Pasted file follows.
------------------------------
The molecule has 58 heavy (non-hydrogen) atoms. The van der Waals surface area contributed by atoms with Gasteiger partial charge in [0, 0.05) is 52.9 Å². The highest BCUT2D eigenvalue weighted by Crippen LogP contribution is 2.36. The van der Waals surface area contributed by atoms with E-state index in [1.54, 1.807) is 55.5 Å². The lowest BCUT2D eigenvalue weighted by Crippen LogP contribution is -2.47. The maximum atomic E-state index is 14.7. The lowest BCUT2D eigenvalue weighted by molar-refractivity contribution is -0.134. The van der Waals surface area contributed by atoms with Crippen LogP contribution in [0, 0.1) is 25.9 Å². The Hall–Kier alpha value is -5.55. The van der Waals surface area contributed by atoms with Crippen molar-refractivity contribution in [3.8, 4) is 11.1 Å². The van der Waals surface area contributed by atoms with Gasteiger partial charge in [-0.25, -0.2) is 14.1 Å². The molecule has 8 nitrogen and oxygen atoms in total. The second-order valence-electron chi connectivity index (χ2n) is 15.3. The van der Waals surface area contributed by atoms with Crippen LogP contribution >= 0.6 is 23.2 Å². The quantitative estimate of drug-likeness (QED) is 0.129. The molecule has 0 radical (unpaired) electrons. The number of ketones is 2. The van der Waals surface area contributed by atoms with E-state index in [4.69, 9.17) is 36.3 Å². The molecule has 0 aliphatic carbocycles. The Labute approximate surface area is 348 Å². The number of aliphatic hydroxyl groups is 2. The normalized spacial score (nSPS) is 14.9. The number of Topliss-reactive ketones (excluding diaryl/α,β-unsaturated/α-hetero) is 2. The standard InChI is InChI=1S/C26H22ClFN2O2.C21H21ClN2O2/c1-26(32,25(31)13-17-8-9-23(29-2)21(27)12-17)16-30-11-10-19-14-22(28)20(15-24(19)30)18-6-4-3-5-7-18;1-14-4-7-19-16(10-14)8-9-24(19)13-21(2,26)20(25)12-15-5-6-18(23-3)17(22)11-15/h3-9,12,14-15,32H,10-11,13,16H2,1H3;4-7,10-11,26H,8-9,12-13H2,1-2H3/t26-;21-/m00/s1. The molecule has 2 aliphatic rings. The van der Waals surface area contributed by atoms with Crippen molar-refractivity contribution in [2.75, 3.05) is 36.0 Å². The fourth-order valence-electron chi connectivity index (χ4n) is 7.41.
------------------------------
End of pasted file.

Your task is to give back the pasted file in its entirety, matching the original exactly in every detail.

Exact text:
The molecule has 58 heavy (non-hydrogen) atoms. The van der Waals surface area contributed by atoms with Gasteiger partial charge in [0, 0.05) is 52.9 Å². The highest BCUT2D eigenvalue weighted by Crippen LogP contribution is 2.36. The van der Waals surface area contributed by atoms with E-state index in [1.54, 1.807) is 55.5 Å². The lowest BCUT2D eigenvalue weighted by Crippen LogP contribution is -2.47. The maximum atomic E-state index is 14.7. The lowest BCUT2D eigenvalue weighted by molar-refractivity contribution is -0.134. The van der Waals surface area contributed by atoms with Crippen LogP contribution in [0, 0.1) is 25.9 Å². The Hall–Kier alpha value is -5.55. The van der Waals surface area contributed by atoms with Crippen molar-refractivity contribution in [3.8, 4) is 11.1 Å². The van der Waals surface area contributed by atoms with Gasteiger partial charge in [-0.25, -0.2) is 14.1 Å². The molecule has 8 nitrogen and oxygen atoms in total. The second-order valence-electron chi connectivity index (χ2n) is 15.3. The van der Waals surface area contributed by atoms with Crippen LogP contribution >= 0.6 is 23.2 Å². The quantitative estimate of drug-likeness (QED) is 0.129. The molecule has 0 radical (unpaired) electrons. The number of ketones is 2. The van der Waals surface area contributed by atoms with E-state index in [4.69, 9.17) is 36.3 Å². The molecule has 0 aliphatic carbocycles. The Labute approximate surface area is 348 Å². The number of aliphatic hydroxyl groups is 2. The normalized spacial score (nSPS) is 14.9. The number of Topliss-reactive ketones (excluding diaryl/α,β-unsaturated/α-hetero) is 2. The standard InChI is InChI=1S/C26H22ClFN2O2.C21H21ClN2O2/c1-26(32,25(31)13-17-8-9-23(29-2)21(27)12-17)16-30-11-10-19-14-22(28)20(15-24(19)30)18-6-4-3-5-7-18;1-14-4-7-19-16(10-14)8-9-24(19)13-21(2,26)20(25)12-15-5-6-18(23-3)17(22)11-15/h3-9,12,14-15,32H,10-11,13,16H2,1H3;4-7,10-11,26H,8-9,12-13H2,1-2H3/t26-;21-/m00/s1. The molecule has 2 aliphatic rings. The van der Waals surface area contributed by atoms with Crippen molar-refractivity contribution in [2.75, 3.05) is 36.0 Å². The fourth-order valence-electron chi connectivity index (χ4n) is 7.41.